Priscilla Samuel, a junior at the University of Texas at Dallas, usually spends her Fourth of July barbecuing, setting off sparklers, and watching the fireworks together with her family. However, during the summer of 2018, she couldn’t do that. Instead, she was in Egypt on an AIESEC exchange experience, volunteering to work on a project to increase tourism in the country. Because she couldn’t go to any Fourth of July celebrations, being in a completely different country, her newly made friends from all around the world decided to bring it to her instead, knowing how important the holiday is to her, singing the American national anthem and “Party in the U.S.A” by Miley Cyrus, all for her. When asked about how she felt, Priscilla says she was so happy, stating, “It’s the nicest thing anyone has ever done for me.”

She experienced this, along with so much more, on this opportunity, growing, not only personally, but also professionally, in a way that will help her far into the future.

“It was a time when I got to develop myself as a person,” is what Priscilla says when asked for a quote about her exchange experience. She says she went into this opportunity not expecting much, just wanting to check off a global internship credit from her degree plan but ended up getting so much more out of it.

As soon as Priscilla landed in Cairo, a member from AIESEC was ready to pick her up, kindly answering any questions she had and taking her to exchange her money. Even so, she could already feel the culture difference in the way people around her acted and spoke. She was taken to the hostel she was staying at with three other girls from multiple Hispanic backgrounds.

She began her volunteer work, a project on increasing tourism in Egypt, in a team with four other people each from different countries, a girl from Mexico and three boys from Brazil, India, and Sri Lanka. Each had a different role assigned to them. Priscilla’s role was team leader, so she was put into a new situation where she had to learn how to put aside cultural differences while working with others.

“I had to learn how to communicate with the rest of the people on my team,” says Priscilla. She says they all had to work past their cultural differences, whether it was figuring out when was best to work together, how to schedule their work, or anything else. However, she says, because they were all so different in the way they think and do things, their ideas could mix well together, and the project became just that much cooler and more amazing.

Even off the clock, Priscilla spent a lot of time with the other AIESEC exchange participants there, her roommates, her teammates, and even with locals. With her roommates, she practiced Spanish. With locals, she learned a few key Arabic phrases. With her newly made friend group of people from all around the world, Priscilla was able to travel all around Egypt, visiting the sphinx, the pyramids, riding a camel, wandering the streets, and so much more.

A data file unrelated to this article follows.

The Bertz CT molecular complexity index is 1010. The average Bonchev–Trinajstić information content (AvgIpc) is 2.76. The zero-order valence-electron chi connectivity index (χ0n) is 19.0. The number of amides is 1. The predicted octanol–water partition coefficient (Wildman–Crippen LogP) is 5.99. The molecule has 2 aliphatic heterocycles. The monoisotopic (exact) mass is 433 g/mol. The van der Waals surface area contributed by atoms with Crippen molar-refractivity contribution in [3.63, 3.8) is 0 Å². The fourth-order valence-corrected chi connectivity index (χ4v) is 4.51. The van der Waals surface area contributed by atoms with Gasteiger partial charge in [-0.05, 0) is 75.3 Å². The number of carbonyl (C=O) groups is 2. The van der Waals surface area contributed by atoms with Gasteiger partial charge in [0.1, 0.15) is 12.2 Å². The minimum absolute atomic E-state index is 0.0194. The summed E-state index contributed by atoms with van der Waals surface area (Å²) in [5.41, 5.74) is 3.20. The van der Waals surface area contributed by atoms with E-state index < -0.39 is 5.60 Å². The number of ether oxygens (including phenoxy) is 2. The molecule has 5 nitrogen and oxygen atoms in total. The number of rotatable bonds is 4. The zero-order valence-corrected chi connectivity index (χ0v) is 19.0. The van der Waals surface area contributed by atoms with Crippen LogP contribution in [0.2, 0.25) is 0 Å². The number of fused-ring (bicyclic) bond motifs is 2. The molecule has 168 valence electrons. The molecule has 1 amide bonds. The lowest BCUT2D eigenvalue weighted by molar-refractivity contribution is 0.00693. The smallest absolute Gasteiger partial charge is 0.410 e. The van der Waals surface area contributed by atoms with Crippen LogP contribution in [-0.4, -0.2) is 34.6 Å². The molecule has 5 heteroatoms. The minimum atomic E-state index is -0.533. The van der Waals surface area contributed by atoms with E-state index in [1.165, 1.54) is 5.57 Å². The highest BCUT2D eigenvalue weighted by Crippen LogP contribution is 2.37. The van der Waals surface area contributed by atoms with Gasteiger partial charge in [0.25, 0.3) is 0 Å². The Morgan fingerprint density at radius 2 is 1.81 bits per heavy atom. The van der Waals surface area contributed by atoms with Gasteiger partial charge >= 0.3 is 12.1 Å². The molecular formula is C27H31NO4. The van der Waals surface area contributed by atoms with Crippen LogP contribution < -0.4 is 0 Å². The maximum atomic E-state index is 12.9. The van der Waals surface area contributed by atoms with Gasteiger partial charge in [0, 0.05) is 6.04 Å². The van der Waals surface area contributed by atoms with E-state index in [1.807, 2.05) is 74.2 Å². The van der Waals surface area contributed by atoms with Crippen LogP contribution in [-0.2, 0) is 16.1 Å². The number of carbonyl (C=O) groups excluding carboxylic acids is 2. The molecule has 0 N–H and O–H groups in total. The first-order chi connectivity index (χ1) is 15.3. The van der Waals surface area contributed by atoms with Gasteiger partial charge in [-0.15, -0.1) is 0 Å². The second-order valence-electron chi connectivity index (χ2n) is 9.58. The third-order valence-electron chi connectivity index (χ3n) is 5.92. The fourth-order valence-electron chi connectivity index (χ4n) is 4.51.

When she was working, Priscilla says, she felt as though she developed her leadership skills a lot. She says she used to not listen to what others said as much and always liked for things to go her way during projects and work. However, during this experience, she was forced, in a way, into taking a step back and listening to others’ opinions. She says taking that first step to break that first wall between her and her teammates helped her connect with others much better, even outside of work. She also says her communication skills benefited a lot through this experience. Most people in Egypt speak English; however, not all of them are proficient in the language, so she says she had to work past that in a way that everyone could understand her. In this way, Priscilla says she learned how to be more adaptable to work with any situation thrown at her. She learned how to work on her feet to meet deadlines, how to fake an accent so vendors wouldn’t raise prices for her, and how to edit videos since one of her team members had to leave during her time there.

Throughout this entire experience, Priscilla learned so many new things, including how to develop her leadership during the experience and how she could continue to further it after coming back to the United States, including joining AIESEC in Dallas, centered on the University of Texas at Dallas campus, where she currently goes to school. Soon after joining the Dallas local committee, Priscilla decided to run for the local committee president and won as a new member. Thanks to AIESEC and her thirst for adventure, Priscilla was able to do something she never thought she would and is now all the better for it!